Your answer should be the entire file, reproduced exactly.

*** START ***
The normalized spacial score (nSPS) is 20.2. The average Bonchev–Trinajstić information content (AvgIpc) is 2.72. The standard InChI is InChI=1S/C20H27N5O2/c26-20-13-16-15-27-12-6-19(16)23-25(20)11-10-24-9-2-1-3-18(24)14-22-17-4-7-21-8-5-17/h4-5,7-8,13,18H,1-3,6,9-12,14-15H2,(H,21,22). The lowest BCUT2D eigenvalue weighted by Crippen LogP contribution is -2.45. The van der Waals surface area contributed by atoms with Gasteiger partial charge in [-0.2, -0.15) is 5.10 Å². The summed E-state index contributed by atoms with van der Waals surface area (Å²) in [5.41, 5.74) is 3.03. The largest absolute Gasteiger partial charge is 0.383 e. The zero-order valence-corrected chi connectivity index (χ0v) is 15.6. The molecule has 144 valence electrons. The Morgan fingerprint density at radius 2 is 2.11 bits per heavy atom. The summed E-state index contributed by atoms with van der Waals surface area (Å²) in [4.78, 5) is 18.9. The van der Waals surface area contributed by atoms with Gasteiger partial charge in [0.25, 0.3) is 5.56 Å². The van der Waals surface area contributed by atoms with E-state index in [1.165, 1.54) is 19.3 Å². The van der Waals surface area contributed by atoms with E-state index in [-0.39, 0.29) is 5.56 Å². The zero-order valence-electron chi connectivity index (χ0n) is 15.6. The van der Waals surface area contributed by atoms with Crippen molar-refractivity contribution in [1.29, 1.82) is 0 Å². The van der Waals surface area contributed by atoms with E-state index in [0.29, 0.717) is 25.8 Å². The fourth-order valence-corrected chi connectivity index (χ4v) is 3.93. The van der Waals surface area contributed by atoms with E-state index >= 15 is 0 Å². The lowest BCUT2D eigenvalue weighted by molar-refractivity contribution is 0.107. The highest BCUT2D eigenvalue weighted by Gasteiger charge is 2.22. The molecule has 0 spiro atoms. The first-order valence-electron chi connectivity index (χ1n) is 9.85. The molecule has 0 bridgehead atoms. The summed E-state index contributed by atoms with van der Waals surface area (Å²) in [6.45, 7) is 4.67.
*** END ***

The normalized spacial score (nSPS) is 20.2. The average Bonchev–Trinajstić information content (AvgIpc) is 2.72. The standard InChI is InChI=1S/C20H27N5O2/c26-20-13-16-15-27-12-6-19(16)23-25(20)11-10-24-9-2-1-3-18(24)14-22-17-4-7-21-8-5-17/h4-5,7-8,13,18H,1-3,6,9-12,14-15H2,(H,21,22). The lowest BCUT2D eigenvalue weighted by Crippen LogP contribution is -2.45. The van der Waals surface area contributed by atoms with Gasteiger partial charge in [-0.2, -0.15) is 5.10 Å². The summed E-state index contributed by atoms with van der Waals surface area (Å²) in [5.41, 5.74) is 3.03. The largest absolute Gasteiger partial charge is 0.383 e. The zero-order valence-corrected chi connectivity index (χ0v) is 15.6. The molecule has 144 valence electrons. The Morgan fingerprint density at radius 2 is 2.11 bits per heavy atom. The summed E-state index contributed by atoms with van der Waals surface area (Å²) in [4.78, 5) is 18.9. The van der Waals surface area contributed by atoms with Gasteiger partial charge in [0.25, 0.3) is 5.56 Å². The van der Waals surface area contributed by atoms with E-state index in [1.165, 1.54) is 19.3 Å². The van der Waals surface area contributed by atoms with E-state index in [-0.39, 0.29) is 5.56 Å². The zero-order valence-electron chi connectivity index (χ0n) is 15.6. The van der Waals surface area contributed by atoms with Crippen molar-refractivity contribution in [1.29, 1.82) is 0 Å². The van der Waals surface area contributed by atoms with E-state index in [0.29, 0.717) is 25.8 Å². The fourth-order valence-corrected chi connectivity index (χ4v) is 3.93. The van der Waals surface area contributed by atoms with E-state index >= 15 is 0 Å². The lowest BCUT2D eigenvalue weighted by molar-refractivity contribution is 0.107. The highest BCUT2D eigenvalue weighted by Gasteiger charge is 2.22. The molecule has 0 spiro atoms. The first-order valence-electron chi connectivity index (χ1n) is 9.85. The molecule has 0 bridgehead atoms. The summed E-state index contributed by atoms with van der Waals surface area (Å²) in [6.45, 7) is 4.67.